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III.
SOLID STATE PHYSICS
Prof. G. G. Harvey
E. M. Gyorgy
Prof. L. Tisza
R. J. Harrison
Dr. E. R. Piore
R. H. Kingston
A. Meckler
A.
THE THEORY OF SUPERCONDUCTIVITY
The well known phenomenological theory of F. and H. London leads to
rather severe restrictions for the electronic wave functions which might
possibly account for the phenomenon of superconductivity. Yet all attempts
to construct such wave functions according to the principle of quantum
mechanics have been so far unsuccessful. This failure seems to stem from
the use of one-electron functions for a problem for which the electronic
interaction is of great importance. It was generally assumed that the many
electron wave functions are too difficult to handle.
Actually, the Bloch-Slater theory of ferromagnetism required the use
of many electron functions, but these were not associated with any current
and thus were not appropriate for a theory of either normal- or super-conductivity.
We have introduced a new type of many-electron function which contains
the previously used wave functions as special cases but includes situations
which eluded the earlier theories. The general nature of these wave functions precludes a too specific calculation. The discussion has been confined rather to an investigation of the properties of the functions with
respect to the group of crystal translations. The current-carrying properties of the corresponding electronic states essentially follow from these
translational symmetry properties.
The formalism provides the possibility of states which, according to
preliminary investigations, appear to have the electric, magnetic and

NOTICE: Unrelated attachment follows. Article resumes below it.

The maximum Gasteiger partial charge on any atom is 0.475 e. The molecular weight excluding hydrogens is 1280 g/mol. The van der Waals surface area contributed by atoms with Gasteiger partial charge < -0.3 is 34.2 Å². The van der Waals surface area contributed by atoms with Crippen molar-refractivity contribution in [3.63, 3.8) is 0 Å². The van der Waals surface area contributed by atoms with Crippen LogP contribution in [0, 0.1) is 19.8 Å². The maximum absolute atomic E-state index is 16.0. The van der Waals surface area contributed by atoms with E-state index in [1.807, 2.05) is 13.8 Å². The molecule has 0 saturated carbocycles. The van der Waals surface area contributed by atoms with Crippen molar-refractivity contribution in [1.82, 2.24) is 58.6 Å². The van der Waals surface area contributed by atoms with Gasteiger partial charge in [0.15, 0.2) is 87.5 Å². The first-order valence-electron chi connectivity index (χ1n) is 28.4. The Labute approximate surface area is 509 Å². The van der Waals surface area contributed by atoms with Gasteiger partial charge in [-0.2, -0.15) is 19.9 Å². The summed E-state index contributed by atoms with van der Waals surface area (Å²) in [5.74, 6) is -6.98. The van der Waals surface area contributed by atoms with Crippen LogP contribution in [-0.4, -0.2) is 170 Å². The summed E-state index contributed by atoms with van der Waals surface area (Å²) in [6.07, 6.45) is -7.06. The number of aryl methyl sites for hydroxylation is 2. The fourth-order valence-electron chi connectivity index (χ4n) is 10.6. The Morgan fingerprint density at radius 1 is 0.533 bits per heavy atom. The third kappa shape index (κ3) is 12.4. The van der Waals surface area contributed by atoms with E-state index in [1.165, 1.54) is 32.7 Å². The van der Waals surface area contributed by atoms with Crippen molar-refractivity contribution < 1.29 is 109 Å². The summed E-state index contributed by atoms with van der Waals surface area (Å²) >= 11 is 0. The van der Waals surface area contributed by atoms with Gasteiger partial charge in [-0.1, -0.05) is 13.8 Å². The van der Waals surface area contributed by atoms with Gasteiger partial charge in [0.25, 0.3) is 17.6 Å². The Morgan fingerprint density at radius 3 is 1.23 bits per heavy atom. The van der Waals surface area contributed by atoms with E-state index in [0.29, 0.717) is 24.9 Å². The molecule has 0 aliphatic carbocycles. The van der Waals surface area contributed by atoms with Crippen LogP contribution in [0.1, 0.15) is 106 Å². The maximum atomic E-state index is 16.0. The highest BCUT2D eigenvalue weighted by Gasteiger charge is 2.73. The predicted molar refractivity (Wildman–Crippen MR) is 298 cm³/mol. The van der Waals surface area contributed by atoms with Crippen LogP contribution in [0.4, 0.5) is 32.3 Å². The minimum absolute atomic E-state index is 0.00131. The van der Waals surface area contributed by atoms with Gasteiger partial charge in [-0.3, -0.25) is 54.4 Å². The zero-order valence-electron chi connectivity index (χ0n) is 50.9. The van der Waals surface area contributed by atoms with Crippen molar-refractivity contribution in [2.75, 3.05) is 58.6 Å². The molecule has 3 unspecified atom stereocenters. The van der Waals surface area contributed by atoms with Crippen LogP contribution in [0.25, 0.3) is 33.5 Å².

thermal properties of superconductors. The work is being continued.
L. Tisza
B.
SOFT X-RAY VACUUM SPECTROGRAPH
The pumping systems for the vacuum spectrograph and x-ray enclosures
are under test. The spectrograph chamber is fitted with a six-inch-diameter metal, oil diffusion pump, and the x-ray tube with a similar threeinch pump. Both diffusion pumps are backed by glass single-stage oil
booster pumps.
The slit system, the diffraction grating holder, and other mechanical
parts of the optical system have been fabricated and are in the process of
assembly. The grating has a two-meter radius and is ruled on glass with
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(III.
SOLID STATE PHYSICS)
30,000 lines per inch. It was ruled by R. W. Wood and is the same one used
by O'Bryan and Skinner in their soft x-ray work at M.I.T. some years ago.
It is planned to use as the detecting element a beryllium-copper
eleven-stage electron multiplier that will travel along the Rowland circle,
preserving its orientation with respect to the tangent.
The driving mech-
anism for this motion has been completed, but has not yet been tested for
reproducibility of setting.
Other components, such as amplifiers and power
supplies, have been constructed.
Provision has also been made for photo-
graphic recording.
An electron gun with the desired spot size, and current and voltage
characteristics, is still in the experimental stage.
G. G. Harvey, E. R. Piore, E. M. Gyorgy, R. H. Kingston, A. Meckler
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